One of my favourite settings for books, movies or TV shows is a Sleepy Hollow kind of setting and that's what this book had to me so I adored each page of this book. The setting, supernatural elements, magic, mysteries and the monster were all amazing! It was a very quick, easy and thoroughly enjoyable read that I cannot recommend enough, especially as autumn is approaching. It's the kind of book in which I won't remember any of the characters names after finishing the book but I'll remember the wonderfully eerie/halloween vibe, the creepy monster and the mysterious, intriguing plot. I definitely want to read more books with a similar setting and tone!
1066 and Before All That by Ed West (184 pages) ★★★ 
Another free Kindle Unlimited book was this short, condensed history of one of the most important years in English history and the events leading up to the invasion. I love short, quick and easy to follow non-fiction reads focusing on specific topics or specific periods in time so this book ticked most of the boxes. I liked the easy tone of the book, it didn't feel academic and it was a fairly quick read. Naturally within my secondary school education I did learn about the battle of Hastings; however not in much detail so it was definitely interesting to not only find out more about the battle itself but also the main individuals involved, the events leading up to the conflict, the aftermath and about the lives of the kings and lords who were the main individuals in power (in England, France and Norway) at the time. It definitely included a fair amount of information that I wasn't aware of and I think it would be a great refresher for those who have also briefly studied this period of English history previously. However, I think that if you aren't aware of this battle or English history at this time then it may be a little confusing. 

The Wicked and the Divine: Volume One (180 pages) ★★ 
The final graphic novel I read in August and another one that was free (thankfully) with my Kindle Unlimited trial was one I've been intrigued by for a couple of years. In The Wicked and the Divine we follow the gods as they are transformed into humans every ninety years and the conflict between them...that's the premise but the reality is that it's very odd, abstract and thoroughly confusing. I didn't understand what was happening most of the time, it was quite cheesy and I just didn't get it. I initially rated it three stars but on reflection, I knocked it down to a two star read for me as I just didn't see the point of it, if I'm honest. I will say that I adored the art style and it was a quick read but those are my only positives sadly. Thankfully it was free on Kindle Unlimited so if you have a trial then check it out for free but if not, don't spend your money on it.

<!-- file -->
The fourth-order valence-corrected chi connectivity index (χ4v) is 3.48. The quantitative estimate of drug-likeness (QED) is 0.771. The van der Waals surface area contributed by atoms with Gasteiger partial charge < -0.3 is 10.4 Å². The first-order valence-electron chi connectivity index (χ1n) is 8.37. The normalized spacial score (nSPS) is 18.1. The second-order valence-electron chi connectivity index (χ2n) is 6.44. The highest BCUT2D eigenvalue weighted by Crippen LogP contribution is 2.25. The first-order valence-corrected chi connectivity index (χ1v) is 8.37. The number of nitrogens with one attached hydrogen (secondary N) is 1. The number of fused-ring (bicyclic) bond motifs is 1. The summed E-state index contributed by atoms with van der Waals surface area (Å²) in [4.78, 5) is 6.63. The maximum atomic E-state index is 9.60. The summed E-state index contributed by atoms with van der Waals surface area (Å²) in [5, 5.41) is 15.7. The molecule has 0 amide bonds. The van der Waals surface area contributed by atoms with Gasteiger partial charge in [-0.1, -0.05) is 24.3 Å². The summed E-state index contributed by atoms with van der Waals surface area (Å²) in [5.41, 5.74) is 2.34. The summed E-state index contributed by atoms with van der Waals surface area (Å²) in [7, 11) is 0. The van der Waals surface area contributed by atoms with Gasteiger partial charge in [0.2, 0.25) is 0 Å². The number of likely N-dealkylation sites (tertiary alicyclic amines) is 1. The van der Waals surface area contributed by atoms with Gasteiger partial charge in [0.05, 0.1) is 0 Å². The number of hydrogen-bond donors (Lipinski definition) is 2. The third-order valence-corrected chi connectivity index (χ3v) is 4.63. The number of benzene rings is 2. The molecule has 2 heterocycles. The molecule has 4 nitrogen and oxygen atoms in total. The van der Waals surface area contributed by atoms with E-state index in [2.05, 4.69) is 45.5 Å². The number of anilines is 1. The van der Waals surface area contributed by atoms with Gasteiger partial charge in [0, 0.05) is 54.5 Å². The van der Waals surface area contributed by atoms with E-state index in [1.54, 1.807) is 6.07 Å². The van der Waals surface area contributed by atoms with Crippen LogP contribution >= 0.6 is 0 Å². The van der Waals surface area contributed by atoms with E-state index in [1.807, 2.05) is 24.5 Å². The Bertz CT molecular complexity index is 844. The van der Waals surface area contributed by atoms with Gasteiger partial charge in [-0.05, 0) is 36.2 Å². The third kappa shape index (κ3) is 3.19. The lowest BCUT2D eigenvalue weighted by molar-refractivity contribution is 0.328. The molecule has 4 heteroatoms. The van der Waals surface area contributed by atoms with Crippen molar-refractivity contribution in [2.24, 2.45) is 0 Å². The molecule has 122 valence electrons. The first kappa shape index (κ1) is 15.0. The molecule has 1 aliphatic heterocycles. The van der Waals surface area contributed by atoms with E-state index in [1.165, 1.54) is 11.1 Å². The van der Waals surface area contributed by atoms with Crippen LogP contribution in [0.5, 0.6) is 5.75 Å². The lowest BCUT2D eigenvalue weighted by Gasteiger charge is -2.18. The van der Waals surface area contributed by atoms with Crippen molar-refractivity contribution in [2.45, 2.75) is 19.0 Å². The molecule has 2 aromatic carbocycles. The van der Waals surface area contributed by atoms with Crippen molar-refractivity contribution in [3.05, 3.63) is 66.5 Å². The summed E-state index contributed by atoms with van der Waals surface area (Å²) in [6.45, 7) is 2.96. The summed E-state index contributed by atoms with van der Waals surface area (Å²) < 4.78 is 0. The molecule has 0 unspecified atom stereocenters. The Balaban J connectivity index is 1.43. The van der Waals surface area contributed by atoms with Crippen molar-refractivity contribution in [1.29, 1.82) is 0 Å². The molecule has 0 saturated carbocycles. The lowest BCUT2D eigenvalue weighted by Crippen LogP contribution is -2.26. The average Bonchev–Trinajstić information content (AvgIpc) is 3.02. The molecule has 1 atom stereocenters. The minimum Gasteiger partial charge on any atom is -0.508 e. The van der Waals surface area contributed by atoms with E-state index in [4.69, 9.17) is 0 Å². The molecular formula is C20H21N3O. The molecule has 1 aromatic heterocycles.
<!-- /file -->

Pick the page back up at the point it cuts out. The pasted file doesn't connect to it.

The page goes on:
*Homo Sapiens: A Very Brief History by Silvana Condemi (160 pages) ★★★
The last book I fully finished in August was a short non-fiction ARC I was sent via Netgalley. As I've said, I love quick and easy non-fiction reads that focus on a specific topic so I'm always happy to read more of those. In this read we follow the history of the Homo Sapiens genus and its predecessors, a timeline of evolution, migration paths and how Homo Sapiens evolved to be the way we are now. The topic of human evolution for most people, myself included, can be a little confusing as there's so much information but this short book explains the topic in a concise, easy to follow but also academic  way that I loved. I like the numerous diagrams and charts throughout the book, the short chapters and the easy writing style - highly recommend.


Have you read any of these books? 

*Gifted

18 comments

  1. Oooh I've wanted to read Harry Potter History of Magic for ages!

    Love, Amie ❤
    The Curvaceous Vegan

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  2. You get through so many books so quickly! I don't think I've read any of these so far xx

    Tiffany x www.foodandotherloves.co.uk

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  3. I can't wait to share my next book post too! xx

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  4. You read so many!! I wish I could read all of these! Maybe this month will be my month! xD I definitely want to try Magic For Liars because it sounds like a really interesting concept! I've read a few graphic novels such as The Power of Five by Anthony Horowitz and Heartstopper by Alice Oseman!

    Can't wait to see what you read this month!

    Daisy xoxo | TheDeeWhoLived

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  5. That is an amazing number of books to have read! I thought I had done well by reading three!

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  6. One of my goals for this month is to read more, and I really hope I manage it!

    Erin || MakeErinOver

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  7. These sound like some interesting reads

    Candice || natalyaamour.com

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  8. Definitely looks like August made up for it!

    Jenny
    http://www.jennyinneverland.com

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  9. You read so many books I'm kinda jealous! Hope you had a great birthday too! x

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  10. So many different types of reads here x

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  11. Magic for Liars sounds like The Magicians. I've watched the TV series but I think it's also based on a series of books.

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  12. I'm not a huge HP fan but History of Magic sounds really interesting x

    Sophie

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  13. How on earth do you have time to read and blog! Please tell me your secret x

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  14. I’ve not read the Harry Potter books you mention but I’m going to now.

    https://littlemissmelanie.com/

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  15. I can't believe I've not checked out a History of Magic - will definitely have to for the nostalgia :)

    Jasmine xx



    Jasmine Talks Beauty

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  16. I cant believe you read SO much and still have time to write a blog!
    Em x

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  17. The book about vampires sounds right up my street.

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  18. ooh I love the sound of that vampire book

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Feel free to leave me a comment, I read all of them!

If you would like to contact me, email: heathernixon4@gmail.com